As welfare increases in a region or a country, it is common for the mobility of its inhabitants to increase as well, most often resulting in an increase of the number of vehicles. At increasing welfare we also see that cities are growing and the number of activities employed in these cities grow as well. This then results in more urban traffic and harder to reach city centres. To alleviate these newfound traffic problems, improvements in infrastructure and traffic measures, such as traffic lights and roundabouts, are made. Although urban traffic flow improves by these measures, it is mostly just a matter of time before new traffic problems arise, as a result of the increasing number of vehicles. As the space for construction of new infrastructure becomes more and more limited, it is the traffic that needs to be managed in order to increase city mobility. Using network-wide traffic management strategies, traffic can be distributed more evenly over the network or in time, increasing the overall network performance.
It has recently been proposed that the performance of a complete network, or a part thereof (subnetwork) can be graphically shown using aggregated, averaged data for flow and density. This resulting graph is the so-called macroscopic fundamental diagram. In this diagram aggregated data for the flow and densities are used, creating a relation between the average flow (production) and the average density (accumulation) in a network. The resulting relation is concave, which means that for any network there is an accumulation at which the production is maximal. When this optimum accumulation is transgressed, spillback occurs and the network gets into a state of gridlock. It is than most evident that when one wants to optimise traffic flow in a network, one should strive to keep the amount of vehicles in the (sub)network at this optimal level. To this end, the principal of perimeter control has been introduced, which aims to regulate the inflow at the boundary of a (sub)network in such a way that the number of vehicles in it is at this optimum. The best way to achieve this, is to use the available traffic signals and prolong the red times for inbound traffic and increase green time for outbound traffic.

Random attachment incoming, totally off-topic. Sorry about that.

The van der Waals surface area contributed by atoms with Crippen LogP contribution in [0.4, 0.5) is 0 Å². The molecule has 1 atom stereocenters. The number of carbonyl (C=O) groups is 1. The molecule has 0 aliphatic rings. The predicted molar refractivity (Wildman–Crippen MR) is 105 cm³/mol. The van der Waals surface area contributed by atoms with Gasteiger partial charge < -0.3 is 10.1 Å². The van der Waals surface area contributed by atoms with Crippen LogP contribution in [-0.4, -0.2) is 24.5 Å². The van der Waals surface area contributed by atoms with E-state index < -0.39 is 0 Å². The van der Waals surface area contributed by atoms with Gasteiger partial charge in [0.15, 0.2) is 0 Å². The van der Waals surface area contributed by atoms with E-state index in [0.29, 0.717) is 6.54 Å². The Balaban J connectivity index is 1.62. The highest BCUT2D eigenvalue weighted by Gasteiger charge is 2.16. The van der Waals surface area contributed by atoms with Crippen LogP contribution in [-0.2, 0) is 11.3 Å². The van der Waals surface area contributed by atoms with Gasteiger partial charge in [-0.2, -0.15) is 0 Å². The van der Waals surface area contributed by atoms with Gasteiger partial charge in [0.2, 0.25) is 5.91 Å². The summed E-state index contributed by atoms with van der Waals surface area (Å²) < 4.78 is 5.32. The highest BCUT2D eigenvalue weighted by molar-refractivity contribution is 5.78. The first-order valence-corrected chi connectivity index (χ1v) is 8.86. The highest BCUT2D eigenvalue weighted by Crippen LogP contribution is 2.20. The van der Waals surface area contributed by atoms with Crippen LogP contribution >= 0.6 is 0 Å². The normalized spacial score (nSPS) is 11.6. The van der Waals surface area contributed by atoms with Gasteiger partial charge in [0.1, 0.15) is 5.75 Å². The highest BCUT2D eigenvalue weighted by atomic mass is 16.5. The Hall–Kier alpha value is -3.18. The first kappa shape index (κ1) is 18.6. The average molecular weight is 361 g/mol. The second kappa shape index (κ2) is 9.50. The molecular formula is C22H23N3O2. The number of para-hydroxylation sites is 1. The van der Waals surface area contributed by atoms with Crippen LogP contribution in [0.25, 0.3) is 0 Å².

The objective of this research is to create suitable perimeter control strategies using information of the macroscopic fundamental diagram. With a case study of The Hague, it will be investigated if these strategies can be properly implemented in an existing city and to see if perimeter control can indeed improve traffic flow.